- having an obtuse, thick, or dull edge or point; rounded; not sharp: a blunt pencil.
- abrupt in address or manner: a blunt, ill-timed question.
- slow in perception or understanding; obtuse: His isolation has made him blunt about the feelings of others.
- to make blunt or dull: He blunted the knife by using it to cut linoleum.
- to weaken or impair the force, keenness, or susceptibility of: Wine first excites, then blunts the imagination.
- to become blunt or dull.
- something blunt, as a small-game arrow, a short sewing needle, or a short, thick cigar.
- Slang. a cigar stuffed with marijuana.
Origin of blunt
SynonymsSee more synonyms for blunt on Thesaurus.com
Examples from the Web for blunting
But the report was attacked by Republicans, including now-Speaker John Boehner, blunting its impact.The Missed Warning Signs
January 10, 2011
It results in a weakening of the will and a blunting of moral discernment.Society
Henry Kalloch Rowe
The young, have an edge which they are desirous of blunting; the old contrariwise.The Short Works of George Meredith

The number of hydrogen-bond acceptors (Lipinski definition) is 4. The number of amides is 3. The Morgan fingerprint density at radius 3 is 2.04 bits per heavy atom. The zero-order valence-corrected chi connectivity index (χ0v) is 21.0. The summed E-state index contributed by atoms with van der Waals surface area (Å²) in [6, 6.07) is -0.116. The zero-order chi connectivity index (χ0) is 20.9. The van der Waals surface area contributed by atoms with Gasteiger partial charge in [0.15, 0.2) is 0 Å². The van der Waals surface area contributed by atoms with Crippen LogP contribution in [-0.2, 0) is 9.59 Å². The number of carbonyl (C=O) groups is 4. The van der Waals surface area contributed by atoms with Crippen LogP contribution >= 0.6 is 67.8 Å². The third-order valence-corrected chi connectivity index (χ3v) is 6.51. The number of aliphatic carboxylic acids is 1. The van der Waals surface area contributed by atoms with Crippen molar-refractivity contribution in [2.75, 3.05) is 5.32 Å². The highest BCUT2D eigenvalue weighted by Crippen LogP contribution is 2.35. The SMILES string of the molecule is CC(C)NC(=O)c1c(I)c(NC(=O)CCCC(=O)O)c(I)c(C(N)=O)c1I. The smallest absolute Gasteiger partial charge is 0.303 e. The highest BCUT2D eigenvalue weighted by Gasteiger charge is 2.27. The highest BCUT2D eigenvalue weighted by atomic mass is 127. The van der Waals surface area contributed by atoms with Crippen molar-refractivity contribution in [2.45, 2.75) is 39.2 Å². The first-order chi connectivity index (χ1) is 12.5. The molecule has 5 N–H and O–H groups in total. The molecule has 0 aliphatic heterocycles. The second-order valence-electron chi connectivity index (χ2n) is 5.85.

Did Mr. Blunting know if her papa had changed his intentions?Wenderholme
Philip Gilbert Hamerton
Is this not vitiating our feelings, blunting our desire for the better, our repugnance for the worse?Euphorion
But he must have suffered some terrible blight to his spirit—some blunting of his soul.The Call of the Canyon
- (esp of a knife or blade) lacking sharpness or keenness; dull
- not having a sharp edge or pointa blunt instrument
- (of people, manner of speaking, etc) lacking refinement or subtlety; straightforward and uncomplicated
- outspoken; direct and to the pointa blunt Yorkshireman
- to make less sharp
- to diminish the sensitivity or perception of; make dull
- slang a cannabis cigarette
- Anthony . 1907–83, British art historian and Soviet spy
- Wilfred Scawen . 1840–1922, British poet, traveller, and anti-imperialist
Word Origin and History for blunting
c.1200, "dull, obtuse," perhaps from or related to Old Norse blundra (see blunder (v.)). Of tools or weapons, late 14c. Meaning "abrupt of speech or manner" is from 1580s.
late 14c., from blunt (adj.). Related: Blunted; blunting.
street slang for "marijuana and tobacco cigar" (easier to pass around, easier to disguise, and the stimulant in the tobacco enhances the high from the pot) surfaced c.1993, but is said to have originated among Jamaicans in New York City in the early 1980s; from Phillies Blunt brand cigars; see blunt (adj.), which has been used of certain cigars since 19c.
Users say that the Phillies Blunt brand produces less harsh-tasting or sweeter smoke. The leaf wrapper of a Phillies Blunt is strong enough to hold together through the manipulations of making a blunt. Other brands fall apart. [http://nepenthes.lycaeum.org/Drugs/THC/Smoke/blunts.html]